El Huffington Post will also celebrate Spain's rich and diverse cultural life, from its architecture, literature and movies to its fútbol clubs, food and music. And in addition to the most important stories, we'll also be covering the most entertaining stories, like King Juan Carlos's elephant hunting mishap or the ban, and then lift of the ban, on soccer players tweeting during Euro 2012. As a platform, El Huffington Post will be the starting place for conversations on all the passions, diversions, and traditions that give Spain its unique identity.
As editorial director, Montserrat Domínguez brings decades of multimedia journalism experience at organizations including Efe News Agency, Canal +, Antena 3, and Tele 5. During the last five years she has been the director and host of "A vivir que son dos días," the leading weekend radio show at Cadena SER. She has written regularly at La Vanguardia as a political contributor, and is vice president of the Spanish section of the European Journalists Association.
Montserrat will work closely with editor-in-chief Guillermo Rodríguez. Formerly editor-in-chief of Público, a daily newspaper, he has also worked at Vocento, the biggest regional media group in Spain, and Baquia.com, a pioneering tech site.
Delia Rodríguez will serve as senior news editor. Formerly editor of SModa.es, a weekly fashion magazine of El País and Conde Nast, her popular blog Trending Topics in El País is a must-read for those interested in digital trends.
As we've worked to bring El Huffington Post to life, it's been a real pleasure getting to know the people behind El País and PRISA, including editor-in-chief Javier Moreno and digital editor Borja Echevarría. And Juan Luis Cebrián, who was the founding editor of El País and is now CEO of PRISA and has become a dear friend (and who, in his post today, brings eloquence and urgency to the question of a Europe that has found itself at an "historic crossroads").
And I want to thank our amazing HuffPost editorial and tech team that's been working tirelessly to prepare for launch: Nicholas Sabloff, Travis Donovan, David Flumenbaum, Elena Haliczer and Philip Moortgat, as well as Jimmy Maymann who's heading our international expansion.
For more than three decades, El País has been a leader in Spanish and international journalism. In 1976, as Spain emerged from Franco's dictatorship, the newly-founded paper found its voice as a champion of democracy under the leadership of José Ortega Spottorno, and in the years that followed established itself as an ethical and stylistic standard bearer. PRISA's influence is felt throughout Spain, and beyond, in multiple ways, through La Escuela de Periodismo, which offers a master's degree in multimedia journalism; the Instituto Cervantes, which promotes the Spanish language and culture around the world; and educational programs like El Paísde los Estudiantes, which helps students use the Internet to create their own newspaper.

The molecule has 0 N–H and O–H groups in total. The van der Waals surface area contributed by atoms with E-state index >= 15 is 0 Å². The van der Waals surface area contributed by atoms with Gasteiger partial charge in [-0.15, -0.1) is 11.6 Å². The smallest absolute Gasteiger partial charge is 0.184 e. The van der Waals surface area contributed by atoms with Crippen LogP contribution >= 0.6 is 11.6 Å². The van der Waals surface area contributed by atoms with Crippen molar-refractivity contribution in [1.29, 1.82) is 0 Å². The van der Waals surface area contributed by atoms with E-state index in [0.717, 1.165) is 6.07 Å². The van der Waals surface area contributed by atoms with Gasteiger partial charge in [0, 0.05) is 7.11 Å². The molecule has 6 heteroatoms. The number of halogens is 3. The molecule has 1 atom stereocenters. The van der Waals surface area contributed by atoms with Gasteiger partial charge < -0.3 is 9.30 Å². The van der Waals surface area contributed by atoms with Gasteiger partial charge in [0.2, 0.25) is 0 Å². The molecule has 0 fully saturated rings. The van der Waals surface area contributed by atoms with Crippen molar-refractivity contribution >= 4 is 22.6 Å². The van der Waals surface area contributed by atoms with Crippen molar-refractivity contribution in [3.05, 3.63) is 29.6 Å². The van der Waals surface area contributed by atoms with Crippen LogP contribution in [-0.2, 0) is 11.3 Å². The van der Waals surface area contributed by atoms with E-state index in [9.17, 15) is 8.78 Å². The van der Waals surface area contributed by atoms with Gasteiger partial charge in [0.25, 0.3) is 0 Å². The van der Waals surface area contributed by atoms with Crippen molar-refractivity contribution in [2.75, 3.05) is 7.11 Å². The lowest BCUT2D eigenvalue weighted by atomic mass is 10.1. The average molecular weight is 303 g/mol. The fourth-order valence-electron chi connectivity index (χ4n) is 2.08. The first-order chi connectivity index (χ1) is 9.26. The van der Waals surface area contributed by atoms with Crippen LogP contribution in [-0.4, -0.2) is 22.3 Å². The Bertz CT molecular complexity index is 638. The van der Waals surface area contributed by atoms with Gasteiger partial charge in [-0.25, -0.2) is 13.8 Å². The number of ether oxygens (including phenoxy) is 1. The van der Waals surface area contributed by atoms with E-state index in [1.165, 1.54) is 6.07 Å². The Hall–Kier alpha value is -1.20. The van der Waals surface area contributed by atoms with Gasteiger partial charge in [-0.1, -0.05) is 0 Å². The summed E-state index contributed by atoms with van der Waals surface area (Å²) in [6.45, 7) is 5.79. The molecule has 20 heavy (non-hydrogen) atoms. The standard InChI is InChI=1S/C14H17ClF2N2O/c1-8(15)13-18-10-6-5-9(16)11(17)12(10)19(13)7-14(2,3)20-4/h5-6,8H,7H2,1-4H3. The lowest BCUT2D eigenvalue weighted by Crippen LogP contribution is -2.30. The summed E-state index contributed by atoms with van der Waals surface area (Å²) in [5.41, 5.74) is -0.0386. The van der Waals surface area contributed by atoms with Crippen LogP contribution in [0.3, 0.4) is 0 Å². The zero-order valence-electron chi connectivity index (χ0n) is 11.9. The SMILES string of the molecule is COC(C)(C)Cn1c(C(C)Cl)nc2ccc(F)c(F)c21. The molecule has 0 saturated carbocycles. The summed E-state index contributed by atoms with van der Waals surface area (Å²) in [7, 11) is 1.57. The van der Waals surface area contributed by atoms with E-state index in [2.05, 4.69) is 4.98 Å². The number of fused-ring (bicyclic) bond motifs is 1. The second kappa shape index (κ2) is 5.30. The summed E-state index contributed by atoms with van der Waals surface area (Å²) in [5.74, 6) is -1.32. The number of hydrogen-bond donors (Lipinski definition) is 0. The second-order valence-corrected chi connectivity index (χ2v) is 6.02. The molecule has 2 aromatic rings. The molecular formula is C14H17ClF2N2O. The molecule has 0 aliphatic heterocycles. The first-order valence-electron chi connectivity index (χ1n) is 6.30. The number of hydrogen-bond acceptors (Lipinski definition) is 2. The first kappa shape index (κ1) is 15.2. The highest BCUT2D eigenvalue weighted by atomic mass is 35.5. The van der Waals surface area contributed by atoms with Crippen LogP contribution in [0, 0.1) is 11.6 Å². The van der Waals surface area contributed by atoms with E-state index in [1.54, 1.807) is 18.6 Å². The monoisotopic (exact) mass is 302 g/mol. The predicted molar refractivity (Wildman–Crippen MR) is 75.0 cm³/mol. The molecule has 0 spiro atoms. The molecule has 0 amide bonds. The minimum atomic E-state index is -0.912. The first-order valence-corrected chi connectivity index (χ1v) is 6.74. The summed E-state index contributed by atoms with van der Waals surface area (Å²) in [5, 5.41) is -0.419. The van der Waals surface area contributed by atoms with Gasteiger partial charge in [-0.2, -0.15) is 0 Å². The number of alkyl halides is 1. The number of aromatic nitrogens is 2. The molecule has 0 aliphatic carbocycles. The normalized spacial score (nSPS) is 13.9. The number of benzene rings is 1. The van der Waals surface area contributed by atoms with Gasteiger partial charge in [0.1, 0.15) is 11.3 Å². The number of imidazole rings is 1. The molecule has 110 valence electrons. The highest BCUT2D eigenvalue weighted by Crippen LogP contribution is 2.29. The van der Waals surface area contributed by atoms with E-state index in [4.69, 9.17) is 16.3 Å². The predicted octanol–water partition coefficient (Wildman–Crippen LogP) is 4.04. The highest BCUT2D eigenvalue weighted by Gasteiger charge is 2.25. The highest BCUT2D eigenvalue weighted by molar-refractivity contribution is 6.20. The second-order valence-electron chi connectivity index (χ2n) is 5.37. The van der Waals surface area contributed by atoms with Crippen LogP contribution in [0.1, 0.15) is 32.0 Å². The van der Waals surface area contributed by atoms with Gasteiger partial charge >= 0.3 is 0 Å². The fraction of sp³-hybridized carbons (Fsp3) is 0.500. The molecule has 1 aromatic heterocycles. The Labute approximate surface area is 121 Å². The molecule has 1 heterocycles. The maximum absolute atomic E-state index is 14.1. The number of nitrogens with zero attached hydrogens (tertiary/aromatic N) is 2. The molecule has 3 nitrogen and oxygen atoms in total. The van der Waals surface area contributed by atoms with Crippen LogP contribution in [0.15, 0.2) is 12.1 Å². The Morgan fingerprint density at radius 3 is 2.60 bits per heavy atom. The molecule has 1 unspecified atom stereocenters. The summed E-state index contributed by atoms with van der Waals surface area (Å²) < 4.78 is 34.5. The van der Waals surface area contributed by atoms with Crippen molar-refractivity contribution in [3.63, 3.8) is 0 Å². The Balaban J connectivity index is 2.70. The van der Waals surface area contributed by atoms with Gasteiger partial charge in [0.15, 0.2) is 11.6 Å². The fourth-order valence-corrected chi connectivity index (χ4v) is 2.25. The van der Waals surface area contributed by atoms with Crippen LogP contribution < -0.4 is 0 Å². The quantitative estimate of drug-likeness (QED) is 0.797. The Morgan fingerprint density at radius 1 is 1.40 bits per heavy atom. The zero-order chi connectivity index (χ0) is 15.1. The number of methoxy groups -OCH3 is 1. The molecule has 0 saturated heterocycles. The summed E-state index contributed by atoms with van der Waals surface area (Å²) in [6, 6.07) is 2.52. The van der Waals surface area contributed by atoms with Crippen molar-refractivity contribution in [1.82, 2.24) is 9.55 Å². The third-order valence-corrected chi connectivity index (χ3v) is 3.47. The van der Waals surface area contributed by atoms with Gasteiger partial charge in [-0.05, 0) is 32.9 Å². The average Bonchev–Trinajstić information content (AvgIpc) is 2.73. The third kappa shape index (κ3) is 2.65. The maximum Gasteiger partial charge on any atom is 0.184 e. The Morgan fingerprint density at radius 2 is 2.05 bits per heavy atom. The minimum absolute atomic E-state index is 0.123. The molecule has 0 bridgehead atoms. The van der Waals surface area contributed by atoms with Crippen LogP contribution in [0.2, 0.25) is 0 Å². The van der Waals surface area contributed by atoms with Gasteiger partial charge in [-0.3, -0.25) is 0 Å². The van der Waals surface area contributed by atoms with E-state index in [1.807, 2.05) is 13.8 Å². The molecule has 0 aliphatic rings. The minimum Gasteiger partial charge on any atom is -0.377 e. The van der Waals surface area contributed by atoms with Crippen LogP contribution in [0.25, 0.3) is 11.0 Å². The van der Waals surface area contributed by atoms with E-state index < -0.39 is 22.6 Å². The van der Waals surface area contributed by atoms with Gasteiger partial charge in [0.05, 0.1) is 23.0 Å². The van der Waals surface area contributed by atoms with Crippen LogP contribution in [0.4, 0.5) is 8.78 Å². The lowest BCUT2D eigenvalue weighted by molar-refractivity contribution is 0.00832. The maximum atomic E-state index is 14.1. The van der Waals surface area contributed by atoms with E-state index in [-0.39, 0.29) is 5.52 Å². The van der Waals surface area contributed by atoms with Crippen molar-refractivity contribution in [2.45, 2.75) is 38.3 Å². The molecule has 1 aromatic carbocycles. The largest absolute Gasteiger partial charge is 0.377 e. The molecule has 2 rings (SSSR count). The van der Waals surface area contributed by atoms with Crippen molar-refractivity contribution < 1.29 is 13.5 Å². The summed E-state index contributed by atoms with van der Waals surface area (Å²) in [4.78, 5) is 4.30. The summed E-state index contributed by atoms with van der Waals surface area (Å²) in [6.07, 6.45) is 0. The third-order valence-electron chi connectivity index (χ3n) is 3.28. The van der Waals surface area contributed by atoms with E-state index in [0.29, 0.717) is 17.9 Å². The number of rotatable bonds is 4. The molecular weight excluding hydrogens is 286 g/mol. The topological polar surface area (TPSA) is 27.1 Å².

Our launch day lineup of bloggers includes Alfredo Pérez Rubalcaba, secretary general of the Socialist Party, on the importance of confidence and trust in Spain; Esteban González Pons, Popular Party deputy secretary of programs, on how politicians tend to simplify difficult issues; 15M protester Pablo Prieto on how Spaniards can become more involved in democracy; María Blasco, head of the National Center for Cancer Research, weighing in on how hospitals can better tailor cancer treatments to individual patients; hip hop artist El Meswy on the ways music can challenge the status quo; author Francisco Mora on whether our brains are designed for happiness; pediatrician Jesús Martínez on how doctors and parents can improve emergency room care for children; and sports journalist Eduardo Verdú on Spain's fútbol hopes after having won the 2010 World Cup.
We are delighted to invite readers in Spain and Spanish speakers throughout the world -- as well as those who care about Spain's people, issues, and rich culture -- to join the conversation. Your perspectives, your voices, and your spirit have made the launch of El Huffington Post possible, and will be the elements that allow it to thrive in the future. As Montserrat Domínguez writes today in her welcome post, "We believe journalism plays an essential role in spelling out the answers to so many unknowns, and exploring the best ways to lead us to a calmer, more democratic Europe. And we know this is only made possible by winning the confidence of readers every day with news that is courageous, factual, independent and diverse."
So, welcome to El Huffington Post. Please use the comments section to let us know what you think.